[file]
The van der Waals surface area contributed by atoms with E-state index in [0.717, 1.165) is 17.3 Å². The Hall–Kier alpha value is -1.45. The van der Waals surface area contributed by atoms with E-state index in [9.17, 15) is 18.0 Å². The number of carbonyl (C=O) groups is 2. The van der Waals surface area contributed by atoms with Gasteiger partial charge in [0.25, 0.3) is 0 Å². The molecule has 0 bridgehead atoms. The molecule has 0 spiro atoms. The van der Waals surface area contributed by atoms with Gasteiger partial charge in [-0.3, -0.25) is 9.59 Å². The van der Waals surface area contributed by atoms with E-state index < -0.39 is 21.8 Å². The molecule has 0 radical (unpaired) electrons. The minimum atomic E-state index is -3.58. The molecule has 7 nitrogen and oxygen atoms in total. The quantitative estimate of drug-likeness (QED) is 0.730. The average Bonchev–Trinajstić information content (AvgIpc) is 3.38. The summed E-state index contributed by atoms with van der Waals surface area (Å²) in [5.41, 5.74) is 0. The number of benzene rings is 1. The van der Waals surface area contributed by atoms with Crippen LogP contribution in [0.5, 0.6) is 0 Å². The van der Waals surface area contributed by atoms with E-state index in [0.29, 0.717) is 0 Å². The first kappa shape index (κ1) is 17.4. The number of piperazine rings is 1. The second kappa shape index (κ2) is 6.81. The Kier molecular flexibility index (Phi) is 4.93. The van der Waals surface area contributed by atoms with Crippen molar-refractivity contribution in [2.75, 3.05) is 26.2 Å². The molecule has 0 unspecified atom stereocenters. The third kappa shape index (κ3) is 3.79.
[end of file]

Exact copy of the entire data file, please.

The van der Waals surface area contributed by atoms with E-state index in [0.717, 1.165) is 17.3 Å². The Hall–Kier alpha value is -1.45. The van der Waals surface area contributed by atoms with E-state index in [9.17, 15) is 18.0 Å². The number of carbonyl (C=O) groups is 2. The van der Waals surface area contributed by atoms with Gasteiger partial charge in [0.25, 0.3) is 0 Å². The molecule has 0 bridgehead atoms. The molecule has 0 spiro atoms. The van der Waals surface area contributed by atoms with Gasteiger partial charge in [-0.3, -0.25) is 9.59 Å². The van der Waals surface area contributed by atoms with E-state index < -0.39 is 21.8 Å². The molecule has 0 radical (unpaired) electrons. The minimum atomic E-state index is -3.58. The molecule has 7 nitrogen and oxygen atoms in total. The quantitative estimate of drug-likeness (QED) is 0.730. The average Bonchev–Trinajstić information content (AvgIpc) is 3.38. The summed E-state index contributed by atoms with van der Waals surface area (Å²) in [5.41, 5.74) is 0. The number of benzene rings is 1. The van der Waals surface area contributed by atoms with Crippen LogP contribution in [0.5, 0.6) is 0 Å². The van der Waals surface area contributed by atoms with E-state index in [0.29, 0.717) is 0 Å². The first kappa shape index (κ1) is 17.4. The number of piperazine rings is 1. The second kappa shape index (κ2) is 6.81. The Kier molecular flexibility index (Phi) is 4.93. The van der Waals surface area contributed by atoms with Crippen molar-refractivity contribution in [2.75, 3.05) is 26.2 Å². The molecule has 0 unspecified atom stereocenters. The third kappa shape index (κ3) is 3.79.